p.s. Pretty sure my older sister Lisa read them first.
The Sot-Weed Factor — John Barth
Historical satire, riotous tale of an innocent encountering every kind of corruption there is, Great American Novel, hilarious masterpiece, epic adventure with all the knaves and rogues and hooligans you could ever want — however you choose to describe The Sot-Weed Factor it’s a great read, especially if you happen to like sentences like this first one, which I dearly do,
In the last years of the seventeenth century there was to be found among the fops and fools of the London coffee-houses one rangy, gangling glitch called Ebenezer Cooke, more ambitious than talented, and yet more talented than prudent, who, like his friends-in-folly, all of whom were supposed to be educating at Oxford or Cambridge, had found the sound of Mother English more fun to game with than her sense to labor over, and so rather than applying himself to the pains of scholarship, had learned the knack of versifying, and ground out quires of couplets after the fashion of the day, afroth with Joves and Jupiters, aclang with jarring rhymes, and string-taut with similes stretched to the snapping point.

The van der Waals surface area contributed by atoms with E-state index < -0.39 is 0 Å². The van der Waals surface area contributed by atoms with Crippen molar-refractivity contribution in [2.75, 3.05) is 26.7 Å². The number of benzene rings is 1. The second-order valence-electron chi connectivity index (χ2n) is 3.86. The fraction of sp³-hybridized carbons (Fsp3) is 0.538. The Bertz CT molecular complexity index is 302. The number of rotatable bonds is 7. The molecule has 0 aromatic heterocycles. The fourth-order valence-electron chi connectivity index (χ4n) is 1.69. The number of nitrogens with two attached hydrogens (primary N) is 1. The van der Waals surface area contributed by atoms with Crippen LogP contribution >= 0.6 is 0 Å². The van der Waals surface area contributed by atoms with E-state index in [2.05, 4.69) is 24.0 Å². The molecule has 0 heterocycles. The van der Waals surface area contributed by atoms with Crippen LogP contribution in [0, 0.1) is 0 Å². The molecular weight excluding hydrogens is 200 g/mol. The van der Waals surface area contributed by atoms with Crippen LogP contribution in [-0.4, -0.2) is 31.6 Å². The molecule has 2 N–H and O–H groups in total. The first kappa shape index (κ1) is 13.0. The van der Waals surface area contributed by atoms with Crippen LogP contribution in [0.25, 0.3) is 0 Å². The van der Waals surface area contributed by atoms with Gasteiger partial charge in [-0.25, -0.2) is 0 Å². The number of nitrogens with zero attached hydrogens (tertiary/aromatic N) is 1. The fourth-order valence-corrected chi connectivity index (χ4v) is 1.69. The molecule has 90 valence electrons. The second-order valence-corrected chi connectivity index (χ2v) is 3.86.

I also dearly love chapter titles like “Ebenezer Returns to His Companions, Finds Them Fewer By One, Leaves Them Fewer By Another, and Reflects a Reflection” and “Having Agreed That Naught Is in Men Save Perfidy, Though Not Necessarily That Jus ed id quod cliens fecit, the Laureate at Last Lays Eyes on His Estate” and “The Travelers Having Proceeded Northward to Church Creek, McEvoy Out-Nobles a Nobleman, and the Poet Finds Himself Knighted Willy-Nilly.”